April 1. The Journal of the Committee of Accounts considered. Remarked that some Delegates have larger travelling allowances than the Councillors, that Mr. Sewell's allowance is refused, that some of the Delegates' boys are admitted as Clerks, and that allowance is made to two persons for their protested bills. Messages from the Delegates desiring the disposal of some money in bank, that they do not contemplate reviving any expiring laws for more than three years, and that they think it presumptuous to address the King as to the rumour of Lord Baltimore's restoration. Message to the Delegates, refusing the disposal of the money requested, in consequence of the Delegates' recalcitrance. Further messages to the Delegates as to adding Councillors to the Committee for apportioning the levy, and forwarding the Royal instructions as to expiring laws. Message from the Delegates asking for the Session to be ended. Further message from the Delegates, refusing to give way about expiring laws, granting the travelling expenses of Councillors, urging that Mr. Sewell's sermon was unsatisfactory and defending the employment of a Delegate's servant as clerk as being an encouragement to learning. Answer of the Council to these arguments. (See preceding abstract, 2 April.) Order for certain rangers to be disbanded and for others to be raised.
April 2. Answer of the Delegates to the Council's criticisms, with the Council's rejoinder thereto, and the Governor's final message. (See preceding abstract.) [Board of Trade. Maryland, 14. pp. 294–339.]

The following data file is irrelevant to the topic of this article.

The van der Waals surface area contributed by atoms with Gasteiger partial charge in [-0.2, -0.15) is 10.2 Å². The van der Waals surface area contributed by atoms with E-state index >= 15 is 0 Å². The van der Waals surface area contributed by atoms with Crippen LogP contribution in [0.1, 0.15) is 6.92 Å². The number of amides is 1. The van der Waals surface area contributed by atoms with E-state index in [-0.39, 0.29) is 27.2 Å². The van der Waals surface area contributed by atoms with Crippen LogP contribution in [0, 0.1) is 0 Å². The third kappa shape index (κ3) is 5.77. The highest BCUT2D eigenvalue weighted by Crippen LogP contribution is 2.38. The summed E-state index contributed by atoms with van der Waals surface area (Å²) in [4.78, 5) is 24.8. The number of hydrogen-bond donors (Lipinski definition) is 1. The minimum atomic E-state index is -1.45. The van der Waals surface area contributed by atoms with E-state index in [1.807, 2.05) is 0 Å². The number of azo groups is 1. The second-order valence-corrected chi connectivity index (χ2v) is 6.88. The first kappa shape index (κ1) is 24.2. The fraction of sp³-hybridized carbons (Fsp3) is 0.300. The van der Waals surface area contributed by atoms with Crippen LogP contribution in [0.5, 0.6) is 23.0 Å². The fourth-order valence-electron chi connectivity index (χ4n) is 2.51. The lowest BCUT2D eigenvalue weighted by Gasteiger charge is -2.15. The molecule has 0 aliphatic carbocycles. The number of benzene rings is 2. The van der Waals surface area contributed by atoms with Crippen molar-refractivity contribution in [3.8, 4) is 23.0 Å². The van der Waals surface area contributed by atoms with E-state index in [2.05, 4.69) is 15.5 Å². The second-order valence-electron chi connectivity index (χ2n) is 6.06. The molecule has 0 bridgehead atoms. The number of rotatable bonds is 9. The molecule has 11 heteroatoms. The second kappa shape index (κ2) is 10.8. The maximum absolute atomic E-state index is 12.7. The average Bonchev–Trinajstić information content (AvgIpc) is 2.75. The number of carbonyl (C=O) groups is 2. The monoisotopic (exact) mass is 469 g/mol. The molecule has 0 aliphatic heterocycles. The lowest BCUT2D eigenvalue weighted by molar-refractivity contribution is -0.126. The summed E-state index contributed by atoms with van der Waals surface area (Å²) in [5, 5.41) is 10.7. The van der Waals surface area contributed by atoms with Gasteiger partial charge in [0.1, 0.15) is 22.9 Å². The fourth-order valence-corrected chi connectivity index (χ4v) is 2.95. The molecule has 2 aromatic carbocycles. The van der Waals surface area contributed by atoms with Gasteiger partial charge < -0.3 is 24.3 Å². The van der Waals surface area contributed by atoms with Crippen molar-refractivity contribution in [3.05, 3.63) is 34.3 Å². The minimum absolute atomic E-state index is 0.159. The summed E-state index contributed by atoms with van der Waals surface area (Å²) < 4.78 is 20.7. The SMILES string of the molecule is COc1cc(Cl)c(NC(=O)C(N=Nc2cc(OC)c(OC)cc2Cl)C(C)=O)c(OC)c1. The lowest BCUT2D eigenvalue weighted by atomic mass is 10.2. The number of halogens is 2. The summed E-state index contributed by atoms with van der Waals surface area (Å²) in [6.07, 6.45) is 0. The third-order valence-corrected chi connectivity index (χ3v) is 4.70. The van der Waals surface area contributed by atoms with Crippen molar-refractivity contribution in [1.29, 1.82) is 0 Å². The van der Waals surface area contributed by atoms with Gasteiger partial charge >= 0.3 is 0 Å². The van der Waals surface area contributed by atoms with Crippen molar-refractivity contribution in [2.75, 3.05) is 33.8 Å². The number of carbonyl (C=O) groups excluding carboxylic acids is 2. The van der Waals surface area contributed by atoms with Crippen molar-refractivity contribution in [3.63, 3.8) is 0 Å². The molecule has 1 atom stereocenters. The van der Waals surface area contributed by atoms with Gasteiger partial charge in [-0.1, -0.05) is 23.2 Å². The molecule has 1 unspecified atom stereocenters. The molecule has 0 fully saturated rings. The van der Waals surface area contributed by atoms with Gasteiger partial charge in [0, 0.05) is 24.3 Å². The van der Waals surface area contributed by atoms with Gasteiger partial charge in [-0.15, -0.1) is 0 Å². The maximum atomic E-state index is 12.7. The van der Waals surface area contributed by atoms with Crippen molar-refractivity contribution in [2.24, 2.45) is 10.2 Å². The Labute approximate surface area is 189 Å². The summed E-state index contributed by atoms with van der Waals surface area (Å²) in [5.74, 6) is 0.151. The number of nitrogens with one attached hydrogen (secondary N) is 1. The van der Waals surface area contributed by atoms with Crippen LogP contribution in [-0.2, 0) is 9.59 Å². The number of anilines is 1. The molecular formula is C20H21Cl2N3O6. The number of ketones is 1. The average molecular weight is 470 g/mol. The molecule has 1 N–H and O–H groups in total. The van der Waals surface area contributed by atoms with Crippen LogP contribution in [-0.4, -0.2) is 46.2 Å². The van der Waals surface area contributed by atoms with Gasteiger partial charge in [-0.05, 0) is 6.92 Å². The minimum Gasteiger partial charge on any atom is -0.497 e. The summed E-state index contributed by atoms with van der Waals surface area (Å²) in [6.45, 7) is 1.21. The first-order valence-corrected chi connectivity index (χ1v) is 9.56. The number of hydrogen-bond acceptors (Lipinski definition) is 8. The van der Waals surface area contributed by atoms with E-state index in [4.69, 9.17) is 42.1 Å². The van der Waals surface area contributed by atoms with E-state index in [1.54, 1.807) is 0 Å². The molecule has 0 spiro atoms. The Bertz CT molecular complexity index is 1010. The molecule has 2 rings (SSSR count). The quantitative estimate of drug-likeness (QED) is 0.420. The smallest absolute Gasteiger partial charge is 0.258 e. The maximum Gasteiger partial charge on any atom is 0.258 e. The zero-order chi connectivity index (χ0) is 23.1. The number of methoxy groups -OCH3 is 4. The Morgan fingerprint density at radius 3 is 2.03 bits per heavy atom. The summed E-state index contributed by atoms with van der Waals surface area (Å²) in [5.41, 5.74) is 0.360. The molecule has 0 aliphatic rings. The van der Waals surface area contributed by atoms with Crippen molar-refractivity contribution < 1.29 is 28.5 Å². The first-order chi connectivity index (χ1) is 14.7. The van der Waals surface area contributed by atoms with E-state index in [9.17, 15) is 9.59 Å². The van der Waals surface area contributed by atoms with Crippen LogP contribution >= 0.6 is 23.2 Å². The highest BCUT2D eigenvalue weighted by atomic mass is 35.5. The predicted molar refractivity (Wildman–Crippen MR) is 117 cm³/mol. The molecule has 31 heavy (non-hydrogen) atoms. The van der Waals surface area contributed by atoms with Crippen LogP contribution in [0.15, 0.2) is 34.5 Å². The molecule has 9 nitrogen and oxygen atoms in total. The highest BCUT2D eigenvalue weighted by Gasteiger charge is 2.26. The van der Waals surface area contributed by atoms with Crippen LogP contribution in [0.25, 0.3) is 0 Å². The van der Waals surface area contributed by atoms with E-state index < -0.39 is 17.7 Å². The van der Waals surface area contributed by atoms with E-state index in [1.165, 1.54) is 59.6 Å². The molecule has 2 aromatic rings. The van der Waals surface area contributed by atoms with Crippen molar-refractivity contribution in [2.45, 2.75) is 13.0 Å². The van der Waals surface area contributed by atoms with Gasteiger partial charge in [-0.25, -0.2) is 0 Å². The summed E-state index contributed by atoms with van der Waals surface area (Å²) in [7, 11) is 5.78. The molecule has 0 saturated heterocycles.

March 29. 331. Minutes of Council of Jamaica. A dedimus, empowering the Council to administer to the Governor the oaths appointed by the Act for regulating the Plantation Trade, was read, and the form of the oath set out. The Governor explained that the dedimus had been addressed to the late Receiver-General and had come to his hands on the 23rd inst. Some debate arose whether, owing to the time being elapsed, the Council could tender the oath, but it was finally resolved to tender it. The Governor thereupon handed in a paper, pointing out that the oath prescribed in the dedimus was not wholly consonant with that prescribed in the Act for regulating the Plantation Trade, since that Act mentions certain specified Acts which the Governor shall swear to execute, whereas the dedimus says "All other Acts that relate to the trade of the Plantations." To such an uncertainty no man could honestly swear, and he therefore proposed to take the oath if he were allowed to add that he would do his best to execute the Acts specified in the Act for regulating the Plantation trade, and any other Acts that might come to his knowledge. The Council declined to allow him to make any such an addition. The Governor thereupon issued a declaration repeating his readiness to take the oath to do his best to execute the Acts, but that he could not swear to execute that which he did not know nor statutes which though existing seemed to be obsolete, and that he must throw himself on the King's mercy if he incurred the penalty of £1,000 appointed by the Act. Thomas Finch was rejected as unfit to execute the Receiver-General's office and Charles Chaplin was appointed in his stead. Orders for several payments. The Governor again offered to take the oath, with an addition to save his conscience, but the Council refused to allow the oath to be added to or altered. [Board of Trade. Jamaica, 79. pp. 82–89.]